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The first survivor match of the night would see established stars Eddie Guerrero, Big Show, Rob Van Dam, and John Cena battle Kurt Angle and three lesser-heralded mercenaries: Luther Reigns, Mark Jindrak, and Carlito, who had just beaten Cena for the US Title the previous month. Cena was out for revenge after Carlito had bodyguard Aaron "Jesus" Aguilera stab Cena in the kidney in a nightclub (off-screen, naturally).

The revenge would be short: Carlito couldn't do much, due to suffering a separated shoulder in a house show match, and took an early countout loss here as he fled from an angry Cena. Cena regained the US title two nights later on SmackDown, defeating Carlito in a very short match, and that was the last Mr. Cool would wrestle until the following spring.

5. Not-So-Disastrous Debut


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Man, that run-in that Gene Snitsky had with Heidenreich backstage was something else, wasn't it? The two of them in each other's faces, grunting in a most disturbing fashion while expressing mutual admiration for each other's reprehensible activities. Hopefully, that footage makes it to the video package for the day that Snitsky rightfully enters the WWE Hall of Fame. As for Heidenreich, Survivor Series was a banner night in his career.

Sure, Heidenreich lost to Undertaker in a match that wasn't as bad as you might expect, but it's more notable for the fact that it was, 14 months after his main roster debut, his first pay-per-view match. Heidenreich proved to be a quick miss as a strange babyface with a stranger secret, then after some retooling (including a bypassed idea to bring him back as a Nazi supersoldier), Heidenreich re-emerged as a tormented poet with a predilection for Michael Cole (hopefully that footage makes *his* Hall of Fame montage).

4. It's John O'Clock Somewhere


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JBL's WWE Championship reign had zoomed past the four-month mark, and the belt would remain his possession for four-and-a-half months more. At the 2004 Survivor Series, John Layfield would narrowly defeat Booker T in a match that was decent, but more memorable for the champ flattening Josh Mathews with a hellacious clothesline. That was definitely fun.

The match came about eight months after the debut of the JBL character, and yet it was the first time he scored a pinfall win on PPV with it. Previously, JBL had beaten Eddie Guerrero by DQ, then won the belt from him via the four-corner touch in a strap match. Later, JBL beat Undertaker by DQ at SummerSlam, before enclosing him in a hearse at No Mercy. JBL was a pretty giving character, in that despite being 6'6 and 300 pounds, he usually only kept his gold through cowardly means.

3. Make Sports Entertainment, Not War


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It was noted in the 2002 set of facts that Triple H, longtime admirer of the classic rasslin' of yore, wanted to institute a WarGames match at that year's Survivor Series, only to see the Elimination Chamber invented as something of a compromise. Two years later, Helmsley got that itch again, only to be rebuffed once more, this time, with no cage match substitute.

According to Figure Four Weekly, Triple H tried for another WarGames match, this time for the 2004 show, only to be placed in an elimination match instead. Shame, because could you imagine if Evolution had stayed together, the sort of bloody battle they could've had with, say, Benoit, Jericho, Shawn Michaels, and a still babyface Edge, or Benjamin, or Mick Foley? Alas.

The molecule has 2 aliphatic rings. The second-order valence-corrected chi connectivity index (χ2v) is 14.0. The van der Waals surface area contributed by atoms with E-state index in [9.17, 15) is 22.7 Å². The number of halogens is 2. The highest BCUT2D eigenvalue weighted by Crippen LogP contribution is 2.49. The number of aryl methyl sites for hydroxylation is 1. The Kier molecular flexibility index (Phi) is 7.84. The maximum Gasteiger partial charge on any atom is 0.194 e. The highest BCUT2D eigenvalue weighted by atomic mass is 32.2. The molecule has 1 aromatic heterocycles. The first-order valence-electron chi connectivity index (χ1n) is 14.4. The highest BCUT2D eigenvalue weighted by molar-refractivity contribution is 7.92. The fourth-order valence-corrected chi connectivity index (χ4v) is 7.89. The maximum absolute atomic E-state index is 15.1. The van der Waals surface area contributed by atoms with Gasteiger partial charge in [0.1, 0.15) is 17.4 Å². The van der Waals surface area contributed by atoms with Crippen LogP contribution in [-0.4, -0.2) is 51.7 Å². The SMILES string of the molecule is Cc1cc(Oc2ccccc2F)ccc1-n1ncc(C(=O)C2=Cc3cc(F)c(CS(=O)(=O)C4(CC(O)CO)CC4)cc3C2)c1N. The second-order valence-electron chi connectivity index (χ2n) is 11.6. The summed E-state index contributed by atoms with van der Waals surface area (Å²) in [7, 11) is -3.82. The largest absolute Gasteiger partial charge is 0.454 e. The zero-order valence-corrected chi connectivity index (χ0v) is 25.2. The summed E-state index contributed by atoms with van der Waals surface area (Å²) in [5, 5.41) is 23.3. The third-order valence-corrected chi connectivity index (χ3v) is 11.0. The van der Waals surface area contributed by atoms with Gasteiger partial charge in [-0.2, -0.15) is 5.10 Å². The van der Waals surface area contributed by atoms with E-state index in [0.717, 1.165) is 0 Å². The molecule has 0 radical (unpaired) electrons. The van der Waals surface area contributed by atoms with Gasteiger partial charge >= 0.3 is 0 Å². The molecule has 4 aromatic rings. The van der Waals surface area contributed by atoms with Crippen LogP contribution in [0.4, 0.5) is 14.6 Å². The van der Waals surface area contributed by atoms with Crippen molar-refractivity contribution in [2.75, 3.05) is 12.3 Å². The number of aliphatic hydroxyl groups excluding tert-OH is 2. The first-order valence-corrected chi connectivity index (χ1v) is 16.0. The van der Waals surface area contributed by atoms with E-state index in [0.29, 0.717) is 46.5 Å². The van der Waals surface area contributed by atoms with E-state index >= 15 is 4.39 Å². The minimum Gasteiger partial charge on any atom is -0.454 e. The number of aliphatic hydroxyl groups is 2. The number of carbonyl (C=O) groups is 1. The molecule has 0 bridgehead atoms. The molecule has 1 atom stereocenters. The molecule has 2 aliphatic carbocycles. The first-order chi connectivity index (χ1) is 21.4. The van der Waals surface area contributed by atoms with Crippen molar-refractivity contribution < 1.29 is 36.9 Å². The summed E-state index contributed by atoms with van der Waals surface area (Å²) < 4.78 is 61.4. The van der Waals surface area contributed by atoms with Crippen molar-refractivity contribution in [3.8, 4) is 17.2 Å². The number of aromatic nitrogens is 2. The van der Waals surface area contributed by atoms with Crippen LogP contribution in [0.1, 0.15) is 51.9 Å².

2. Well, Whose Fault Was It?


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Maven seemed like an odd choice for a member of the valiant babyface team in the night's main event. He hadn't been relevant since he earned an ass-whooping for eliminating Undertaker in the 2002 Royal Rumble, but yet there he was, duking it out with the top villains in a match with so much at stake.

Maven's exit from the match was facilitated by an absolutely-deadly chair to the skull from Snitsky, who was noticeably bleeding at the time. That's because Maven had accidentally broken Snitsky's orbital bone with a too-snug punch, having potato'ed our unquestioned deity a bit too hard during his gallant attempt at a comeback. Was Snitsky crowning Maven with God-like fury with the chair a receipt for the super-hard strike? Either way, it damn sure wasn't his fault.

1. A Hefty Drop


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It's little wonder that the show wasn't all that memorable - it seemed to not attract a sizable audience. Survivor Series had become the weakest link of the Big Four long ago, and the metrics would back up that perception as time went on. Some Survivor Series events were more hyped than others, while many were, say it with me, "just a show".

This "just a show" drew 325,000 buys, making it not only the least bought Survivor Series since 1997, but also the least bought *Big Four* event in that same stretch. Things would rebound nicely in 2005, as each of the Big Four events were up from their 2004 numbers, including a respectable jump for the November classic. But we'll cross that bridge when we get there.

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Justin Henry

Written by Justin Henry

In addition to writing lists and commentaries for Cultaholic, Justin is also a features writer and interviewer for Fighting Spirit Magazine, and is co-author of the WWE-related book Titan Screwed: Lost Smiles, Stunners, and Screwjobs.